Tooth Decay - Dental Health Promotion
Tooth decay is damage to a tooth caused by dental plaque turning sugars into acid.
If plaque is allowed to build up, it can lead to problems, such as holes in the teeth (dental caries) and gum disease.
Symptoms of tooth decay
Tooth decay may not cause any pain. But if you have dental caries, you might have:
- toothache – either continuous pain keeping you awake, or occasional sharp pain without an obvious cause; it can sometimes be painless.
- tooth sensitivity – you may feel tenderness or pain when eating or drinking something hot, cold, or sweet.
- grey, brown, or black spots appearing on your teeth.
- bad breath.
- an unpleasant taste in your mouth.
What causes tooth decay?
Your mouth is full of bacteria that form a film over the teeth called dental plaque.
When you consume food and drink high in carbohydrates, particularly sugary foods and drinks, the bacteria in plaque turn the carbohydrates into energy they need, producing acid at the same time.
The acid can break down the surface of your tooth, causing holes known as cavities.
Once cavities have formed in the enamel, the plaque and bacteria can reach the dentine, the softer bone-like material underneath the enamel.
As the dentine is softer than the enamel, the process of tooth decay speeds up. Without treatment, bacteria will enter the pulp, the soft centre of the tooth that contains nerves and blood vessels.
At this stage, your nerves will be exposed to bacteria, usually making your tooth painful. The bacteria can cause a dental abscess in the pulp and the infection could spread into the bone, causing another type of abscess.
Seeing a dentist
Visit your dentist regularly so early tooth decay can be treated as soon as possible and the prevention of further decay can begin.
Tooth decay is much easier and cheaper to treat in its early stages. Dentists can usually identify tooth decay and further problems with a simple examination or X-ray. It is also important to have regular dental check-ups.
Adults should have a check-up at least once every 2 years, and children under the age of 18 should have a check-up at least once a year.
Treatments for tooth decay
Early-stage tooth decay, which is before a hole (or cavity) has formed in the tooth, can be reversed by:
- reducing how much and how frequently you have sugary foods and drinks.
- brushing your teeth at least twice a day with fluoride toothpaste.
Your dentist may apply a fluoride gel or fluoride paste to the affected tooth. Fluoride helps to protect teeth by strengthening the enamel, making teeth more resistant to the acids from plaque that can cause tooth decay.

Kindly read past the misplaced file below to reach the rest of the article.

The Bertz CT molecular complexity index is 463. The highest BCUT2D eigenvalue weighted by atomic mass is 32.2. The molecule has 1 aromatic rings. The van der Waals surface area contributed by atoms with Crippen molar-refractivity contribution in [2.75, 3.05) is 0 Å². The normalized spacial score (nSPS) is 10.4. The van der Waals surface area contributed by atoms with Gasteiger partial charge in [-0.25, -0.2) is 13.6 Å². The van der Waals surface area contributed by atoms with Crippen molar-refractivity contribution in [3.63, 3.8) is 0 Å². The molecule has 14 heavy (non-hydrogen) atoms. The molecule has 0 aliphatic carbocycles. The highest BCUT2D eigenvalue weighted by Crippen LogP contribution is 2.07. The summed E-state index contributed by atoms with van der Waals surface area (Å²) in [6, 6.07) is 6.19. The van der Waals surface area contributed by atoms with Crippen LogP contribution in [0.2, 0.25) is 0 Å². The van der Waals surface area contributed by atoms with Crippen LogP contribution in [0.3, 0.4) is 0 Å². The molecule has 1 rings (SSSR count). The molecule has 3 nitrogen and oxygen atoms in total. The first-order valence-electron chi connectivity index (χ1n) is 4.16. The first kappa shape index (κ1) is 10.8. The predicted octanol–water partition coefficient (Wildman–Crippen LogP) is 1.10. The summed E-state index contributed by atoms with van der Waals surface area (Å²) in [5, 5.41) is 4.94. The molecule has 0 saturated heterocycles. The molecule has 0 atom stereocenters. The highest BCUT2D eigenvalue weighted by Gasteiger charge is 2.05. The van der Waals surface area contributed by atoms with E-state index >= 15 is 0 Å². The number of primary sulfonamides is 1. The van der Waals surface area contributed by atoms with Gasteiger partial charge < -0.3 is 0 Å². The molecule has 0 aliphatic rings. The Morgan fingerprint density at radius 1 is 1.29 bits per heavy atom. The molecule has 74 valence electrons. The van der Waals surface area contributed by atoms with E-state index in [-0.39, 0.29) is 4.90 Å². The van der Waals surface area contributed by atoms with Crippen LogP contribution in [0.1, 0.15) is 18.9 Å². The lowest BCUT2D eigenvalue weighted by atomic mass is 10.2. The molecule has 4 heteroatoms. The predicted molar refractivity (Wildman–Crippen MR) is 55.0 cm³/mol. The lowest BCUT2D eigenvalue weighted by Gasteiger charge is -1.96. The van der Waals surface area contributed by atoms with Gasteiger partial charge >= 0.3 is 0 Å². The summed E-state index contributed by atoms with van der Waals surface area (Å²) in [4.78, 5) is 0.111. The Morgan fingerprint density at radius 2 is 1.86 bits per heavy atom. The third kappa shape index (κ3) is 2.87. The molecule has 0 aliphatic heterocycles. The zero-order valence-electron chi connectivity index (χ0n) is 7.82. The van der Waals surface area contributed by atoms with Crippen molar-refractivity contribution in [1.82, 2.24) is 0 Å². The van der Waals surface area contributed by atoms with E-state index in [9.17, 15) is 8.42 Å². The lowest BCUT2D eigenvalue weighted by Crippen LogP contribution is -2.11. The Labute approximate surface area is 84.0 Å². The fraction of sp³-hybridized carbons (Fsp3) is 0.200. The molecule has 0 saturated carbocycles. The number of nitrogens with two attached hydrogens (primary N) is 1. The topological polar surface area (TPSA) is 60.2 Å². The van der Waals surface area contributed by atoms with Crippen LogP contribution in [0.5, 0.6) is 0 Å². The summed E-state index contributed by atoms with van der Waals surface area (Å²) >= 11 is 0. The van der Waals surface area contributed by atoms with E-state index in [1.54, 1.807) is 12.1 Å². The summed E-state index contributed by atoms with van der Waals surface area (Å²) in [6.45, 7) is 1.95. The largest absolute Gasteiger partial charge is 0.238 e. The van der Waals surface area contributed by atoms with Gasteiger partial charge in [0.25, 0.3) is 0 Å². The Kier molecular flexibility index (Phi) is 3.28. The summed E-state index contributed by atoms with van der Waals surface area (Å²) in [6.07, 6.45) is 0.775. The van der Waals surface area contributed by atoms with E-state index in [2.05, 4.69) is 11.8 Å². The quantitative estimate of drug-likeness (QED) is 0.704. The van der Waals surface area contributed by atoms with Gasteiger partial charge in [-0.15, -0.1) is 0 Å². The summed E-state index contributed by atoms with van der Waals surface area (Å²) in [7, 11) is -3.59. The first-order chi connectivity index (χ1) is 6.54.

When there is a hole in the tooth, treatment may include:
- a filling or crown – this involves removing the dental decay and filling the hole or covering the tooth (read about what NHS fillings and crowns are made of).
- root canal treatment – this may be needed to remove tooth decay that is spread to the centre of the tooth where the blood and nerves are (the pulp).
- removing all or part of the tooth – this is usually advised when the tooth is badly damaged and cannot be restored; your dentist may be able to replace the tooth with a partial denture, bridge or implant.
Preventing tooth decay in adults
Although tooth decay is a common problem, it is often entirely preventable.
The best way to avoid tooth decay and keep your gums as healthy as possible is to:
- visit your dentist regularly.
- cut down on sugary and starchy food and drinks, particularly between meals or within an hour of going to bed – some medicines can also contain sugar, so it is best to look for sugar-free alternatives where possible.
- look after your teeth and gums – brush your teeth properly with a fluoride toothpaste twice a day and use floss and an interdental brush at least once a day.
Protecting your child's teeth
Establishing good eating habits by limiting sugary snacks and drinks can help your child avoid tooth decay. Regular visits to the dentist at an early age should also be encouraged.
It is important to teach your child how to clean their teeth properly and regularly. Your dentist can show you how to do this. Younger children should use a children's toothpaste, but make sure to read the label about how to use it.
Children should still brush their teeth twice a day, especially before bedtime.
This information is intended to promote understand and knowledge about general oral health teeth topics. It is not intended to replace professional advice, diagnosis, or treatment. Always ask your dentist or other qualified healthcare provider with any questions your may have regarding a medical condition or treatment.